Death and life conjoined on the static surface of excess?  Confronting an object beyond the economy of life?  Admitting Death has no price? Day of the Dead being infused with CEO’s Bonus package? Conundrum of the Art world and patrons?  Needless to Say this piece, given its creation and (Wall) Street value, has sparked some controversy, and a few snide remarks (as can be seen here).  Probably should see it to find if its “presence” contradicts its infusions of economy, but note the conditions below.

Damien Hirst For the Love of God 2007 sideview-right/left

Note: there are some slight conditions to be followed in order to see one of the most obviously expensive pieces of art ever produced.  Cost is 10 Euros for adults to enter.  Only groups of 12 are allowed to enter at one time.  Viewing time for the piece is 3 minutes.

Damien Hirst: For the Love of God.    Through 2011-05-01    Palazzo Vecchio, Florence, Italy

Update I:  Jonathan Jones makes this argument about “the Love of God”:Damien Hirst’s skull tasteless? That’s the point.Critics who didn’t like it missed a trick – the diamond skull shattered the pretence that the market has no bearing on ‘serious art’

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Elsa Stansfield and Madelon Hooykaas: Revealing The Invisible

This cosponsored exhibition explores the unique cooperative work of the Dutch/Scot artistic duo Elsa Stansfield and Madelon Hooykaas, who worked together from the 1970s up until the tragic death of Stansfield in 2004.  These two innovative and important artists of the technical and the social are represented in this exhibition by a number of their collaborative pieces which integrate cycles of nature and the human cultural field.  Playing eagerly with the latest technical media, they looked at humankind’s changing relationship with the forces of nature.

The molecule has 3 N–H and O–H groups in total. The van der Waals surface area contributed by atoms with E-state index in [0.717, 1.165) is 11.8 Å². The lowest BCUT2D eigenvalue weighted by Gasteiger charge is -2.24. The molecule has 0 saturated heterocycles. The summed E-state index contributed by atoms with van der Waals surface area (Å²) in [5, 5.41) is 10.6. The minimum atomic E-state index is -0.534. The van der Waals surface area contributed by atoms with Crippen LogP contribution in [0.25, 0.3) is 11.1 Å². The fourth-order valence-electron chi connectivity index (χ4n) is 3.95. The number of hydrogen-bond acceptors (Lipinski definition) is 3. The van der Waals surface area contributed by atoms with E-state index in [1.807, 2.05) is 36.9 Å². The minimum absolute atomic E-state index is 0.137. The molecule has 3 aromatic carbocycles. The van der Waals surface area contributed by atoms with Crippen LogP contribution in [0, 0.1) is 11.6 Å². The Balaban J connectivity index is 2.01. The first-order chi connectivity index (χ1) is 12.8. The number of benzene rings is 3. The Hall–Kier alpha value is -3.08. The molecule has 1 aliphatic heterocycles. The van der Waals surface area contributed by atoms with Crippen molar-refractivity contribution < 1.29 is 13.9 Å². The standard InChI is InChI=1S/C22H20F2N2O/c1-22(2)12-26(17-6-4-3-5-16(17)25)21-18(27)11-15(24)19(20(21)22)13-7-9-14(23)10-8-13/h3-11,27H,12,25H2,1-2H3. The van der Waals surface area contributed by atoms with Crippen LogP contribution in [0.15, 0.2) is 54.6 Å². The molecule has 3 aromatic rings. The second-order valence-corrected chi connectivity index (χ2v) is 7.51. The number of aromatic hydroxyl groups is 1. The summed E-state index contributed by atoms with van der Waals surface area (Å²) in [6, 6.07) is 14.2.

Elsa Stansfield and Madelon Hooykaasm As Far As Japan 1996

Their work spans the entire field of mediums, from perplexingly ordinary photographic work to humorous fauxfuture video sculpture/objects, and an openness of interpretation of materials and cultural influences was fostered in their collaborations through the fluid intermingling, (and associative links created amongst them) of sounds, images, words, material and technology.

Elsa Stansfield and Madelon Hooykaas

If you are interested in how the technical, information, and digital cultural fields can be integrated with our natural milieu, and concern with the complex cycles and interconnections of the environment, this is work to be explored!  And Hurry, Show ends soon.

CCA & Street Level Photoworks, Glasgow, Scotland     Through January 29th

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Comments
  1. […] This post was mentioned on Twitter by Evolve at GSA. Evolve at GSA said: RT @CCA_Glasgow: Nice write up of our current exhibition here… http://bit.ly/dLSWAq On until 29 January, Tues – Sat, 11am – 6pm. […]

  2. Sara Watcerson says:

    It was very interesting for me to read this blog. Thanx for it. I like such themes and everything that is connected to them. I would like to read more on that blog soon.

    Sara Watcerson